NT: Will anything stop you from going next year? Famine? Flood? An order for 5,000 KlawBerry books?

DD: Man, I hope nothing stops me from going. I guess if I got abducted by chupacabra again, I couldn't go. 

NT: Weirdest costumes?

DD: If you know me, my weird meter goes pretty high. I guess that the naked dude with the flesh colored panties was kinda odd. "Classic Wolverine" sans underwear was probably not necessary, according to Dawna. 

NT: What were your personal highlights of this year's Comic-Con?

DD: It might sound hokey, but it's a reunion of friends. We have this extended family of artist friends that we only see once or twice per year, so we have all of these quick meet ups where we see how things are going, check out the new stuff, and share information about the business. It's really fabulous.

Oh, and I got photographed with a gigantic Conan impersonator. That was good too. 

NT: Other cons are notorious for semi-nudity...anything at SDCC this year that left your tongue hanging out? (we won't tell your lovely wife, of course)

DD: I saw my share of ass this last week. (The Good, the Bad, and the Ugly.) Like many geeks, I've got a soft spot for quality slave Leias, though none really walked by our table.

NT: Assuming you caught some of the toy and movie previews, what are you
looking forward to seeing (or buying, in the case of toys) this year?

DD: Seeing:
- Where the Wild Things Are
- Alice in Wonderland
- Ponyo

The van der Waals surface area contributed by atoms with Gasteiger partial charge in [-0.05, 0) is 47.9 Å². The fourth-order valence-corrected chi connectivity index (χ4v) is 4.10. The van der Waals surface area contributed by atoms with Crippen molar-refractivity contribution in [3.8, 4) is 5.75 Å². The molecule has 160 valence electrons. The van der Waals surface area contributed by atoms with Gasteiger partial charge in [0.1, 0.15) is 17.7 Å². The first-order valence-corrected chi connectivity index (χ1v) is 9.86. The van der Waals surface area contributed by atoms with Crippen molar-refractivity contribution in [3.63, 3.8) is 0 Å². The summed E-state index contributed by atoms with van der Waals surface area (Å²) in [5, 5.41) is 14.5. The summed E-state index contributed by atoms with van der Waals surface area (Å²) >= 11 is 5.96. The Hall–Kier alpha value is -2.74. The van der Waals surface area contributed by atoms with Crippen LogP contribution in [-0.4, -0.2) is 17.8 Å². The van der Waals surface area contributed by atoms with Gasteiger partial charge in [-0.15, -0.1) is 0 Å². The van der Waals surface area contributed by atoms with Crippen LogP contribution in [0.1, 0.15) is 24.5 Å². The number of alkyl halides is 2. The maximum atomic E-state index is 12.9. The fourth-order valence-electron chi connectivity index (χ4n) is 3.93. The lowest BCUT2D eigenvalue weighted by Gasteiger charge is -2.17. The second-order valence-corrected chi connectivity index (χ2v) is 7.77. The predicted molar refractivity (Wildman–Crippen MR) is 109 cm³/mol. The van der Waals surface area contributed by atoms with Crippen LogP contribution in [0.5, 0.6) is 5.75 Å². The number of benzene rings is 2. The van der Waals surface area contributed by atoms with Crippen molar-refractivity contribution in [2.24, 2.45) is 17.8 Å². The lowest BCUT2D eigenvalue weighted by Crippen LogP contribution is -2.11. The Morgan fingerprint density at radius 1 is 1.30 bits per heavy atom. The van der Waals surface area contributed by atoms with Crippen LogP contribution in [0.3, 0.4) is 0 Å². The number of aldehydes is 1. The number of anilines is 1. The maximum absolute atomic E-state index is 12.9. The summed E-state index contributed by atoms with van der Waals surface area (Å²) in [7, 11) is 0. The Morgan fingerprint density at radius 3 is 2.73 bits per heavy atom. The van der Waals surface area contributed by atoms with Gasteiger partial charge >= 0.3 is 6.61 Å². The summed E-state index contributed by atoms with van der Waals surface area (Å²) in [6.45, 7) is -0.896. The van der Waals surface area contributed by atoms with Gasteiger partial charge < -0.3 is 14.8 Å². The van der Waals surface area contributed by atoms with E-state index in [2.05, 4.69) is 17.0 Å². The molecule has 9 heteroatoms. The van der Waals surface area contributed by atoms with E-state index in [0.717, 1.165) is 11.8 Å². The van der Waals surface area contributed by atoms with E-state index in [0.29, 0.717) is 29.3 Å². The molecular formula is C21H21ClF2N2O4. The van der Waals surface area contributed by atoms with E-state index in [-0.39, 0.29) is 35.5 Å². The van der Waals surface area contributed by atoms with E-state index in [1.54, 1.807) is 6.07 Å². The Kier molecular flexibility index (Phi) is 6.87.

- Galactic Heroes Slave I
- Hellboy Toys
- Shogun Warrior / Jumbo Machinder stuff
- Art books   

NT: Is there a "recovery period" after SDCC before you can go back to the real world?

DD: Man, I wish. I'm going to be dragging this week at work, starting tomorrow. SDCC was my vacation. It's a little like those guys that climb Everest... every day they're up there, they are dying just a little bit more.

I feel like I've been on K2 for a week now, and I just need some time to heal.

NT: What do you do when you're not creating monsters?

DD: I'm thinking about monsters, swimming with my kin, trying to laugh at the sun, planning my wee empire... stuff like that. I'm a graphic designer by day, which is my largest current mortgage sponsor.

NT: Other than online, where can we find SteamCrow products locally right now?

SpazDog Comics, Red Hot Robot, and Fetish Falls. These folks stick their neck out to give us a hand, and we really appreciate them. Phoenix has been a crazy supportive community for us.

NT: How will you know when you've really "Made it to the Big Leagues" with Steam Crow?

Oh, I don't know... I've got a few ways to gauge that success:

- When somebody I don't know shows up wearing a kick-ass costume of one of our characters. That would be cool.
- When Mike Mignola leans over and hands me a tiny golden key, *winks* and then goes "here you go, kid. You're in."
- When I get invited to SDCC... as a guest.
- When I can take a week off of work after SDCC to do little more then rest, weep, and eat miniature pies.

But seriously, when people seem really excited about my work and are interested in what we've been doing, that's pretty remarkable. 

For those folks, we've already arrived.